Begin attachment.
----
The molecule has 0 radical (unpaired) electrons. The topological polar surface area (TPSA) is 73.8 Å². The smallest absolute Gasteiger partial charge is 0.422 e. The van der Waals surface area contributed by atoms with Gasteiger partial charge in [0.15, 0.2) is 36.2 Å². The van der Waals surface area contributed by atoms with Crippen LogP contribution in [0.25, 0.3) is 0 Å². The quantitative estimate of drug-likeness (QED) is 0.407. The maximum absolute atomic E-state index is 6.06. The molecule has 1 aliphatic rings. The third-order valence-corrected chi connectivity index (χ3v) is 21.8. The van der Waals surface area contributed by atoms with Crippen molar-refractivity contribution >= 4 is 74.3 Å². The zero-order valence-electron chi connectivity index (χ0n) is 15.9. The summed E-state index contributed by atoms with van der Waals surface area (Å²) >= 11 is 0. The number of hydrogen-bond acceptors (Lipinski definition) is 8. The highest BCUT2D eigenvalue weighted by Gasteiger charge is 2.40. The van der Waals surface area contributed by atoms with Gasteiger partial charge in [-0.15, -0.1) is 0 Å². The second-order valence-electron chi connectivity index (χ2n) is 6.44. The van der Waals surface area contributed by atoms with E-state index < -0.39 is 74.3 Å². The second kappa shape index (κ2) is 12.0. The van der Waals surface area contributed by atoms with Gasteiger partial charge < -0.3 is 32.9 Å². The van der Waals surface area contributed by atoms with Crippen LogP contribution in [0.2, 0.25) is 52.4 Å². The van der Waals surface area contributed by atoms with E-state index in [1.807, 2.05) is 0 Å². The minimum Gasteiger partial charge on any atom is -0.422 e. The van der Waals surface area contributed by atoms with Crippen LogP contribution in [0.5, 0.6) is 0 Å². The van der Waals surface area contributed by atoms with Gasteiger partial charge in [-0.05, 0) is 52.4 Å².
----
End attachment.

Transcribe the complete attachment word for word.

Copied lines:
The molecule has 0 radical (unpaired) electrons. The topological polar surface area (TPSA) is 73.8 Å². The smallest absolute Gasteiger partial charge is 0.422 e. The van der Waals surface area contributed by atoms with Gasteiger partial charge in [0.15, 0.2) is 36.2 Å². The van der Waals surface area contributed by atoms with Crippen LogP contribution in [0.25, 0.3) is 0 Å². The quantitative estimate of drug-likeness (QED) is 0.407. The maximum absolute atomic E-state index is 6.06. The molecule has 1 aliphatic rings. The third-order valence-corrected chi connectivity index (χ3v) is 21.8. The van der Waals surface area contributed by atoms with Crippen molar-refractivity contribution >= 4 is 74.3 Å². The zero-order valence-electron chi connectivity index (χ0n) is 15.9. The summed E-state index contributed by atoms with van der Waals surface area (Å²) >= 11 is 0. The number of hydrogen-bond acceptors (Lipinski definition) is 8. The highest BCUT2D eigenvalue weighted by Gasteiger charge is 2.40. The van der Waals surface area contributed by atoms with Gasteiger partial charge in [-0.15, -0.1) is 0 Å². The second-order valence-electron chi connectivity index (χ2n) is 6.44. The van der Waals surface area contributed by atoms with E-state index < -0.39 is 74.3 Å². The second kappa shape index (κ2) is 12.0. The van der Waals surface area contributed by atoms with Gasteiger partial charge < -0.3 is 32.9 Å². The van der Waals surface area contributed by atoms with Crippen LogP contribution in [0.2, 0.25) is 52.4 Å². The van der Waals surface area contributed by atoms with E-state index in [1.807, 2.05) is 0 Å². The minimum Gasteiger partial charge on any atom is -0.422 e. The van der Waals surface area contributed by atoms with Crippen LogP contribution in [0.5, 0.6) is 0 Å². The van der Waals surface area contributed by atoms with Gasteiger partial charge in [-0.05, 0) is 52.4 Å².